One of the other differences is that we’d do pure speed workouts with Bowerman—all out speed. I never do that with Jon. The fastest I’m running is end-of-workout reps, like the last 200 meters of a 400. We’ll do something like the last rep is a 400 and we close every 100 faster. That’s where I’m running my fastest 200. As I’m getting older I need to work on my speed, but also have to remind myself that speed is strength. You can do different things—I’m still getting in the work, it just looks a little different.
WR: You just announced you re-signed with Nike. What can you share about that renegotiation?
EI: I’m really thankful and lucky to be sponsored still. I never want to take that for granted. I’m pretty realistic. I know that I want to make teams. I know that I want to be a world-beater and I haven’t been there. Last year I was running PRs, but I’m also getting older in the sport. There are women like Sara Hall and Keira D’Amato who are still crushing it, but I still have that in my mind. Am I too old? I still want to be doing this so I feel really thankful that I was able to negotiate with Nike. We were back-and-forth as I think most negotiations are. I wanted to be signed through 2024 and I feel like I had good, candid conversations with Brittany Melrose [Nike North American women’s running/track and field sports marketing director] and she really worked with me to support me and help me get what I wanted in terms of the length of the deal and the structure that I wanted.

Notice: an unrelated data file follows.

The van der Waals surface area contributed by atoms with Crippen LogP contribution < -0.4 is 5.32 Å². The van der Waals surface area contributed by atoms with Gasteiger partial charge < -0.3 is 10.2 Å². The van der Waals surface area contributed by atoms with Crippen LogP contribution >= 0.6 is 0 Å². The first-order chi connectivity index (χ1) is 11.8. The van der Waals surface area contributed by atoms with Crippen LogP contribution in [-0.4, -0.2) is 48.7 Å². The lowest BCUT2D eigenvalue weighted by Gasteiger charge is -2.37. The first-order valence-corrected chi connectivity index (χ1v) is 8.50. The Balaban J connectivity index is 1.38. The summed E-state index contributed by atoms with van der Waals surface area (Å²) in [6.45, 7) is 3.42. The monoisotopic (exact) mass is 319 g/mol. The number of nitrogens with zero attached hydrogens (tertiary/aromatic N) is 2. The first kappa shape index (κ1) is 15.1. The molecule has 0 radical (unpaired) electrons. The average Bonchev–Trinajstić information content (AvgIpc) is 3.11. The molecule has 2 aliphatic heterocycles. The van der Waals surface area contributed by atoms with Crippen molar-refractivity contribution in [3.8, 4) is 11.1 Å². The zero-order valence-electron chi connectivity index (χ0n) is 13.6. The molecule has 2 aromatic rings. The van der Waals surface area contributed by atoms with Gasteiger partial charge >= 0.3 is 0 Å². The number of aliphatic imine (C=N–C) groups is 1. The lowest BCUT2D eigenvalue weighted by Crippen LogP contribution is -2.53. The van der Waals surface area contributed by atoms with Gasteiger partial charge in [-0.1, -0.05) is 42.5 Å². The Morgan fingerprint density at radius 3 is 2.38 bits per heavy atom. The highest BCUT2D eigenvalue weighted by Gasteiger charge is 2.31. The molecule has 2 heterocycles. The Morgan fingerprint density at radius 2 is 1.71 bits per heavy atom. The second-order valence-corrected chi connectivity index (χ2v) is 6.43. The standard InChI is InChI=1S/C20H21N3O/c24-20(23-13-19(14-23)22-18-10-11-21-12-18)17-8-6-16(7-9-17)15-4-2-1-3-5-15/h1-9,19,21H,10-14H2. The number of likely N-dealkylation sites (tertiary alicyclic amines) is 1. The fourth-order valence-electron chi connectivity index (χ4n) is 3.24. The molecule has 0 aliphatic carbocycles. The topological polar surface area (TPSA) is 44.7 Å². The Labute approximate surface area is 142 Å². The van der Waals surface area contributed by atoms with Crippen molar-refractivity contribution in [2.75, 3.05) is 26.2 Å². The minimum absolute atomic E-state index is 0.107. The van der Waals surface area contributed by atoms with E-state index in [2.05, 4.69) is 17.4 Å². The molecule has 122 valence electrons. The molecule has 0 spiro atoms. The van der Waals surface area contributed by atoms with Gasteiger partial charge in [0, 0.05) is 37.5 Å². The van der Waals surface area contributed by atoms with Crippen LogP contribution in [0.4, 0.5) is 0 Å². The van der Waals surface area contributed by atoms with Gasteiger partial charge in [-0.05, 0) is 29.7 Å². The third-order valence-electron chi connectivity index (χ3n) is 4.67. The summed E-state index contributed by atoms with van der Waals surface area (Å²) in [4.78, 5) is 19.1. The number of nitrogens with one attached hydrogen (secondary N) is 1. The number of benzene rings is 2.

WR: You and I have talked about mental health a lot in the past. You’ve been through a lot in recent years, including going public last year about the horrific stalker situation you were dealing with. This is a check in. How are you and what do you attribute your mental health to these days?
EI: Mental health is something most people struggle with at some point in their lives. In our sport, we put a lot of pressure on ourselves and that is really hard. I am definitely not perfect and I don’t feel good 100 percent of the time, but I’ve been really good. Jon is really great, asking and connecting with my mental health, which has been really wonderful. He makes sure my stress levels are at a reasonable level and communicates through that. Any stress is stress on the body. Talking through that and adjusting workouts appropriately, making sure we’re not over-stressing the body, has been really great. And having Max as a support, I feel really lucky to have him. He’s my number one fan and that’s been really great.
I love therapy. It’s different from person to person, so it’s hard to say this in any way, but I have been on and off anti-anxiety and antidepressants for a lot of my career. I’m not on anything now, not for any reason other than I don’t need to be at this moment. That’s been really exciting in terms of feeling better and like I’m working on myself. I’m talking to people and feeling like I have the support that I need. Medication has been so, so helpful the past seven years. I’m not saying I’ll never be on them again, but I am feeling good right now. I think continuing to talk and be open about mental health—whatever it is for you, it can change, is important. I feel really supported right now.